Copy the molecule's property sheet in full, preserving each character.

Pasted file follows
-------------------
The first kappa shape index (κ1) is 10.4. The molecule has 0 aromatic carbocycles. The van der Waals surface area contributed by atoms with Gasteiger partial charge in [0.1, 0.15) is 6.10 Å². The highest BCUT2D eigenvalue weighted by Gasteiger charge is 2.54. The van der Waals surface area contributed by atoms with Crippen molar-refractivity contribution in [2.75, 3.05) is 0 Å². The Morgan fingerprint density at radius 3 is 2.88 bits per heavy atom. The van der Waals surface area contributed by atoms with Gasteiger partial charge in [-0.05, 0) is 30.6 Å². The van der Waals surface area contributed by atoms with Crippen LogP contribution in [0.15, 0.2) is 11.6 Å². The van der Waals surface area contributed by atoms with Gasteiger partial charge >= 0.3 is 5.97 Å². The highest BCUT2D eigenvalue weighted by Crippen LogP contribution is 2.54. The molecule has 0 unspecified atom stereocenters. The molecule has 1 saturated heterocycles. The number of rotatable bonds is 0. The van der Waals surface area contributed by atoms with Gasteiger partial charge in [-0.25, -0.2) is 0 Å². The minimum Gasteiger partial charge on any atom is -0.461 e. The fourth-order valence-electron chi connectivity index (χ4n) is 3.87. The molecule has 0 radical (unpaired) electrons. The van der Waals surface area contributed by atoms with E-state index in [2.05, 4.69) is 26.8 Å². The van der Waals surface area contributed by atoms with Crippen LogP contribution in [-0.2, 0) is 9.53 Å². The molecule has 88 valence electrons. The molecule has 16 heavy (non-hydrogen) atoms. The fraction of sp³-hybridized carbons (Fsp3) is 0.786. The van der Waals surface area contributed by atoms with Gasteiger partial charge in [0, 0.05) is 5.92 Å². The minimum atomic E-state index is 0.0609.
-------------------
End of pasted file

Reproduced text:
The first kappa shape index (κ1) is 10.4. The molecule has 0 aromatic carbocycles. The van der Waals surface area contributed by atoms with Gasteiger partial charge in [0.1, 0.15) is 6.10 Å². The highest BCUT2D eigenvalue weighted by Gasteiger charge is 2.54. The van der Waals surface area contributed by atoms with Crippen molar-refractivity contribution in [2.75, 3.05) is 0 Å². The Morgan fingerprint density at radius 3 is 2.88 bits per heavy atom. The van der Waals surface area contributed by atoms with Gasteiger partial charge in [-0.05, 0) is 30.6 Å². The van der Waals surface area contributed by atoms with Crippen LogP contribution in [0.15, 0.2) is 11.6 Å². The van der Waals surface area contributed by atoms with Gasteiger partial charge >= 0.3 is 5.97 Å². The highest BCUT2D eigenvalue weighted by Crippen LogP contribution is 2.54. The molecule has 0 unspecified atom stereocenters. The molecule has 1 saturated heterocycles. The number of rotatable bonds is 0. The van der Waals surface area contributed by atoms with Gasteiger partial charge in [-0.25, -0.2) is 0 Å². The minimum Gasteiger partial charge on any atom is -0.461 e. The fourth-order valence-electron chi connectivity index (χ4n) is 3.87. The molecule has 0 radical (unpaired) electrons. The van der Waals surface area contributed by atoms with E-state index in [2.05, 4.69) is 26.8 Å². The van der Waals surface area contributed by atoms with Crippen LogP contribution in [-0.2, 0) is 9.53 Å². The molecule has 88 valence electrons. The molecule has 16 heavy (non-hydrogen) atoms. The fraction of sp³-hybridized carbons (Fsp3) is 0.786. The van der Waals surface area contributed by atoms with Gasteiger partial charge in [0, 0.05) is 5.92 Å². The minimum atomic E-state index is 0.0609.